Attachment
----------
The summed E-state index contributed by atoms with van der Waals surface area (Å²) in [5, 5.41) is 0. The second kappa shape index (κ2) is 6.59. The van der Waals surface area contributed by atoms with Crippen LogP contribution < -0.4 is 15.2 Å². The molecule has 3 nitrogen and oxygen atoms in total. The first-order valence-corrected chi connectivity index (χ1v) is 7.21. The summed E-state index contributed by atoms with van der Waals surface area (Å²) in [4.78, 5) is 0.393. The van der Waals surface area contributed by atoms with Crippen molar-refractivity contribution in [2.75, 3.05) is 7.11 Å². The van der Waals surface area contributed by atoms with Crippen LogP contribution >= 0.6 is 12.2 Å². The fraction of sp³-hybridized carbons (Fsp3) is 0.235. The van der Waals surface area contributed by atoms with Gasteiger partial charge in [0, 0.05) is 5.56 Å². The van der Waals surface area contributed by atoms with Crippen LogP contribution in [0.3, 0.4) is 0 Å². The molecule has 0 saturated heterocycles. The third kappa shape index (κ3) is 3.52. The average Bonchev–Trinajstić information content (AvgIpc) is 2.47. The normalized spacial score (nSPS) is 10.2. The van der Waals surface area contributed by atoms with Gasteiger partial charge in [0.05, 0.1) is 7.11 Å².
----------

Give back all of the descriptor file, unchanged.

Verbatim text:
The summed E-state index contributed by atoms with van der Waals surface area (Å²) in [5, 5.41) is 0. The second kappa shape index (κ2) is 6.59. The van der Waals surface area contributed by atoms with Crippen LogP contribution < -0.4 is 15.2 Å². The molecule has 3 nitrogen and oxygen atoms in total. The first-order valence-corrected chi connectivity index (χ1v) is 7.21. The summed E-state index contributed by atoms with van der Waals surface area (Å²) in [4.78, 5) is 0.393. The van der Waals surface area contributed by atoms with Crippen molar-refractivity contribution in [2.75, 3.05) is 7.11 Å². The van der Waals surface area contributed by atoms with Crippen LogP contribution >= 0.6 is 12.2 Å². The fraction of sp³-hybridized carbons (Fsp3) is 0.235. The van der Waals surface area contributed by atoms with Gasteiger partial charge in [0, 0.05) is 5.56 Å². The van der Waals surface area contributed by atoms with Crippen LogP contribution in [0.3, 0.4) is 0 Å². The molecule has 0 saturated heterocycles. The third kappa shape index (κ3) is 3.52. The average Bonchev–Trinajstić information content (AvgIpc) is 2.47. The normalized spacial score (nSPS) is 10.2. The van der Waals surface area contributed by atoms with Gasteiger partial charge in [0.05, 0.1) is 7.11 Å².